gordon

  19. Janaki says:

    Great Article,

    I am sure I will definetly try and implement at least 8 of these suggestions.

    Thanks Trent! VERY inspiring Article.

  20. Good post.
    I just don’t agree with the don’t waste your time reading PerezHilton. Even that Im not his fan, I still see as important for a profesional to have some easy talk ready to go.
    It’s important for relationship. In a cocktail party, birthday, etc, I still think the best way to approach someone is still the classic Hi/Hello – brief introduction and some easy talk, not just business.
    Cheers
    Lucio Dias Ribeiro

  21. Amber Yount says:

    Great article! What about some tips for the self-employed?

  22. Alex says:

    Interesting that you have business cards for The Simple Dollar. Do you have any articles about what should go on a business card?
    It’s odd that I’ve worked as a graphic designer for 8 years and had no problem doing cards for other people, but rack my brains as to what to put on my own!

  23. Ron Taylor says:

    All well and good. but why all the effort to make money at a job? You would be better off to put the same effort into building your own business. Read over 45 articles on this subject at my website.

  24. Raymond Lee Quijano says:

    great tips! we could post this article in our office bulletin board so all of us would be enlightened. ^^

  25. Andrew says:

    I liked most of all a tip to plan one’s life and imagine who and where you will be in 5 years time

  26. Aakash says:

    Impressive article! But I am not sure how many things you follow regularly by yourself. Is it that hard?

  27. Jason says:

    This article was a great help! Great topics to focus on!

  28. Abbas says:

    Awesome article. I landed on one of your articles from reddit.com yesterday. You have a great set of articles. On this particular article, I would appreciate any suggestion on English language/communication skills. I am a not a native English speaker. Any books/audios/courses?

    Thanks a lot!

  29. This is all great advice. I especially like the advice about not wasting time with gossip blogs and such. You’d be surprised how much of a time waster that is!

  30. Great post, I’d add- perform beyond your own and your employers expectations, as often as possible.

  31. -hgn- says:

    Talking about public speaking,

    I believe one of the best examples is Steve Jobs, Apple CEO. Look him on Youtube and try to catch on some of his presentation skills.

  32. kevin devoto says:

    I just don’t agree with the don’t waste your time reading PerezHilton. Even that Im not his fan, I still see as important for a profesional to have some easy talk ready to go. – kevin devoto
    Nice suggestions!!! I am very sure that I can benefit from most of them. This also reminds me of where I went wrong in few of my basics. Will definitely practice most of them to go places. – kevin devoto

  33. Kiran says:

    Hey I agree with some of these, some of the most simple by effective points. Will take time, but you will get there.

  34. great article, helps to break out of our comfort zone.

    cheers,
    Praveen.

  35. jewellery says:

    Great pointers, here. Thanks for these. I find that you don’t really need a hand-written note, but a good e-mail or even typed out letter (one that’s honestly written) is actually a great idea. I like to do this, especially because I’m REALLY thankful for a lot of the things people have done for me, and how many have advised me. I’ve taken the plunge and started my own business; something I’d recommend!! When the right time comes, of course. But you have some great pointers here, even for me (and, I wish I did a lot of these things when I was working for someone else!)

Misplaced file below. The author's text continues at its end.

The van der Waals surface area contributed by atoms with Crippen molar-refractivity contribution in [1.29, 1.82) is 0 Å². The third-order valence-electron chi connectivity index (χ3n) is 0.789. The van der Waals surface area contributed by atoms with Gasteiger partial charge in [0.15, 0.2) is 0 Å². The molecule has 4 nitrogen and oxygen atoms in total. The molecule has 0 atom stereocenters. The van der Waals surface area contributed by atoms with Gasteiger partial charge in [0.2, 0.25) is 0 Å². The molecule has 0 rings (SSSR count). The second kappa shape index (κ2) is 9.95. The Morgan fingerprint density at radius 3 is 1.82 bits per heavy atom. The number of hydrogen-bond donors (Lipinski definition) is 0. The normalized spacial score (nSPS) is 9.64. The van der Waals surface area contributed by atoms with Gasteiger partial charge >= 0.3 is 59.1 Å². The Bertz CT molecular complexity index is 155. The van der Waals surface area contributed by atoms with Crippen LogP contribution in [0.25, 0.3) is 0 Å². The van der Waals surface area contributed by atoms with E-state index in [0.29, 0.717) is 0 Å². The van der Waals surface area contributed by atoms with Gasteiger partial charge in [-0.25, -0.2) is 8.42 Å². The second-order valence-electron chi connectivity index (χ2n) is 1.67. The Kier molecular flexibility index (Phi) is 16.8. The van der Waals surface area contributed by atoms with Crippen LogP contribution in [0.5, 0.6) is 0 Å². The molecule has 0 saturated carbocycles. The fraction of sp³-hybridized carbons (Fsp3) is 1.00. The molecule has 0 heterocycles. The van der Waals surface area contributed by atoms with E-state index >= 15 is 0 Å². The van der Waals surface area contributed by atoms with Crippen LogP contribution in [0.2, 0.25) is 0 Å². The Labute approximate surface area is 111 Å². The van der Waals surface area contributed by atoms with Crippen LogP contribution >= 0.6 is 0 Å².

36. Midagedman says:

    Doesn’t this leave out the most important one? Namely, work hard at doing your job better? Until you do that – for which there is no 15 step plan – the rest is not bad, but a bit beside the point.

  37. Cheryl says:

    I’m not sure most people have time to take a shower in the office bathroom sink. That’s a little weird…

  38. garry says:

    Lots of great pointers, I feel too many people nowadays struggle to even get the basics right. I would also add punctuality to the list; I hate people that are late on a regular basis.

  39. One thing that I would like to add – No matter how busy you are, always find time to read. Reading the newspaper before starting your work for the day could perk you up. In addition, reading can keep you updated about the latest in your field and about other related fields.

  40. Troy W says:

    Great article – simple ideas that can make a real difference! I’ve bookmarked your website.

  41. John says:

    Work on your writing skills, that is so important

  42. Pushing30 says:

    I’m so glad you linked to this again. It was great inspiration for my job/salary review later this week. Thanks for the great tips!

  43. Great ideas! You are always working for yourself even if you are working for someone else at the moment. These ideas help polish your skills and I bet if you follow them you will be rewarded. (whether it be monetarily or improving your self confidence!)

  44. Great list in promoting personal development. It’s exciting to read new ideas on helping your career. I hope that more readers will benefit from it.

  45. TB says:

    Great article, especially relevant now!

  46. Nice suggestions!!! I am very sure that I can benefit from most of them. This also reminds me of where I went wrong in few of my basics. Will definitely practice most of them to go places. Thanks Monica

  47. Great suggestions! I will be implementing most, if not all of them.

    Thanks for the post :)

  48. This is a great list things people can do right now that will make a big difference not only in their careers, but in life!

    Its amazing what what good public speaking skills can do for your career. You could be the most unproductive person in an organization and still have a successful career if you have powerful communication skills!

  49. Kevin Devoto says:

    This is all great advice. I have used most of it and now I am at the top. Also, learn how to use the socialmedia sites, like linkedin, to network with other professionals.

    Thanks for the post.

  50. honeymoons says:

    How about marrying the boss’s daughter :)